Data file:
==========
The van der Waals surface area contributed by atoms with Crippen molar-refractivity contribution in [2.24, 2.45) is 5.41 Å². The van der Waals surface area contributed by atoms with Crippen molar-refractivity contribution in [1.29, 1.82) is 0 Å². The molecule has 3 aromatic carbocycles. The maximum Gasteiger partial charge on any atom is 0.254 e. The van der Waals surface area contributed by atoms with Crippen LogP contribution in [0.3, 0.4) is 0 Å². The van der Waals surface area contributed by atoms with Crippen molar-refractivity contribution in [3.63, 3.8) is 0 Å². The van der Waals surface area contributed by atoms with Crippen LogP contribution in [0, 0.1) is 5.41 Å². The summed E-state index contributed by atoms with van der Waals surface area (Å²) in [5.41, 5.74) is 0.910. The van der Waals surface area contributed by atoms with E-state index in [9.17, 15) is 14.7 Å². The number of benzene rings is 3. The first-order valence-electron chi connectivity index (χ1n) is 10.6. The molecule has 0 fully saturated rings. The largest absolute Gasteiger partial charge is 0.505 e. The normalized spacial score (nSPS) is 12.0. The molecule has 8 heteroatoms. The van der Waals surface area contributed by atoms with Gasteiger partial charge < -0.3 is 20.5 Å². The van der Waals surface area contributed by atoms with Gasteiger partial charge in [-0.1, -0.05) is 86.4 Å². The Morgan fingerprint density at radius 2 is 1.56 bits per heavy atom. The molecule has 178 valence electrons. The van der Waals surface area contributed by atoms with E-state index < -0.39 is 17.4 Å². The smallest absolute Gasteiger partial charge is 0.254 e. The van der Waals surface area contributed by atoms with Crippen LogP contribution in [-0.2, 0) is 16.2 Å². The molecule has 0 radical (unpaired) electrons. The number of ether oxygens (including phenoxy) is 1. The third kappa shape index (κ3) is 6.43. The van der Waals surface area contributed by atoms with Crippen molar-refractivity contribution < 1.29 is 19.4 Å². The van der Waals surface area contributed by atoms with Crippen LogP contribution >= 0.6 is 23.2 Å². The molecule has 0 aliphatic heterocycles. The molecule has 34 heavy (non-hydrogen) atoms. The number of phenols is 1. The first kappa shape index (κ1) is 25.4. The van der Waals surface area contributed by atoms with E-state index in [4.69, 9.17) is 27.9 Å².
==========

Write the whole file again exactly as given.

The van der Waals surface area contributed by atoms with Crippen molar-refractivity contribution in [2.24, 2.45) is 5.41 Å². The van der Waals surface area contributed by atoms with Crippen molar-refractivity contribution in [1.29, 1.82) is 0 Å². The molecule has 3 aromatic carbocycles. The maximum Gasteiger partial charge on any atom is 0.254 e. The van der Waals surface area contributed by atoms with Crippen LogP contribution in [0.3, 0.4) is 0 Å². The van der Waals surface area contributed by atoms with Crippen molar-refractivity contribution in [3.63, 3.8) is 0 Å². The van der Waals surface area contributed by atoms with Crippen LogP contribution in [0, 0.1) is 5.41 Å². The summed E-state index contributed by atoms with van der Waals surface area (Å²) in [5.41, 5.74) is 0.910. The van der Waals surface area contributed by atoms with E-state index in [9.17, 15) is 14.7 Å². The number of benzene rings is 3. The first-order valence-electron chi connectivity index (χ1n) is 10.6. The molecule has 0 fully saturated rings. The largest absolute Gasteiger partial charge is 0.505 e. The normalized spacial score (nSPS) is 12.0. The molecule has 8 heteroatoms. The van der Waals surface area contributed by atoms with Gasteiger partial charge < -0.3 is 20.5 Å². The van der Waals surface area contributed by atoms with Gasteiger partial charge in [-0.1, -0.05) is 86.4 Å². The Morgan fingerprint density at radius 2 is 1.56 bits per heavy atom. The molecule has 178 valence electrons. The van der Waals surface area contributed by atoms with E-state index < -0.39 is 17.4 Å². The smallest absolute Gasteiger partial charge is 0.254 e. The van der Waals surface area contributed by atoms with Crippen LogP contribution in [-0.2, 0) is 16.2 Å². The molecule has 0 radical (unpaired) electrons. The number of ether oxygens (including phenoxy) is 1. The third kappa shape index (κ3) is 6.43. The van der Waals surface area contributed by atoms with Crippen molar-refractivity contribution < 1.29 is 19.4 Å². The van der Waals surface area contributed by atoms with Crippen LogP contribution >= 0.6 is 23.2 Å². The molecule has 0 aliphatic heterocycles. The molecule has 34 heavy (non-hydrogen) atoms. The number of phenols is 1. The first kappa shape index (κ1) is 25.4. The van der Waals surface area contributed by atoms with E-state index in [4.69, 9.17) is 27.9 Å².